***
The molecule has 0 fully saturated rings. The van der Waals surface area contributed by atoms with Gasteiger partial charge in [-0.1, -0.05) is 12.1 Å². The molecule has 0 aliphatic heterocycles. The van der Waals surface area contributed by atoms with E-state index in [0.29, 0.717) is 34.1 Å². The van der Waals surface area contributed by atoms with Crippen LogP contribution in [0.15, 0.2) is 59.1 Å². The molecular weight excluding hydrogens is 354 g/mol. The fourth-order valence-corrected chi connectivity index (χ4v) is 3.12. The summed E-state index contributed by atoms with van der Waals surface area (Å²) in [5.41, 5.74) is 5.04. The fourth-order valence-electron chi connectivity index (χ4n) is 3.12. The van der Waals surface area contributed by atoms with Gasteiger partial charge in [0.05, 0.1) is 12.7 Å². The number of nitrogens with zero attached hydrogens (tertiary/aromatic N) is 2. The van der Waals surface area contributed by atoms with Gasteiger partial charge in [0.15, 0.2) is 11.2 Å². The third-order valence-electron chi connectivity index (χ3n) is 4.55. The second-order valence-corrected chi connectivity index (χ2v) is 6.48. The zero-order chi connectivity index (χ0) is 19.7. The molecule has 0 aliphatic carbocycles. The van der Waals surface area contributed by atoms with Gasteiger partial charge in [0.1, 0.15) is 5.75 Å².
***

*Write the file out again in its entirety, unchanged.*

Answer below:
The molecule has 0 fully saturated rings. The van der Waals surface area contributed by atoms with Gasteiger partial charge in [-0.1, -0.05) is 12.1 Å². The molecule has 0 aliphatic heterocycles. The van der Waals surface area contributed by atoms with E-state index in [0.29, 0.717) is 34.1 Å². The van der Waals surface area contributed by atoms with Crippen LogP contribution in [0.15, 0.2) is 59.1 Å². The molecular weight excluding hydrogens is 354 g/mol. The fourth-order valence-corrected chi connectivity index (χ4v) is 3.12. The summed E-state index contributed by atoms with van der Waals surface area (Å²) in [5.41, 5.74) is 5.04. The fourth-order valence-electron chi connectivity index (χ4n) is 3.12. The van der Waals surface area contributed by atoms with Gasteiger partial charge in [0.05, 0.1) is 12.7 Å². The number of nitrogens with zero attached hydrogens (tertiary/aromatic N) is 2. The van der Waals surface area contributed by atoms with Gasteiger partial charge in [0.15, 0.2) is 11.2 Å². The third-order valence-electron chi connectivity index (χ3n) is 4.55. The second-order valence-corrected chi connectivity index (χ2v) is 6.48. The zero-order chi connectivity index (χ0) is 19.7. The molecule has 0 aliphatic carbocycles. The van der Waals surface area contributed by atoms with Gasteiger partial charge in [0.1, 0.15) is 5.75 Å².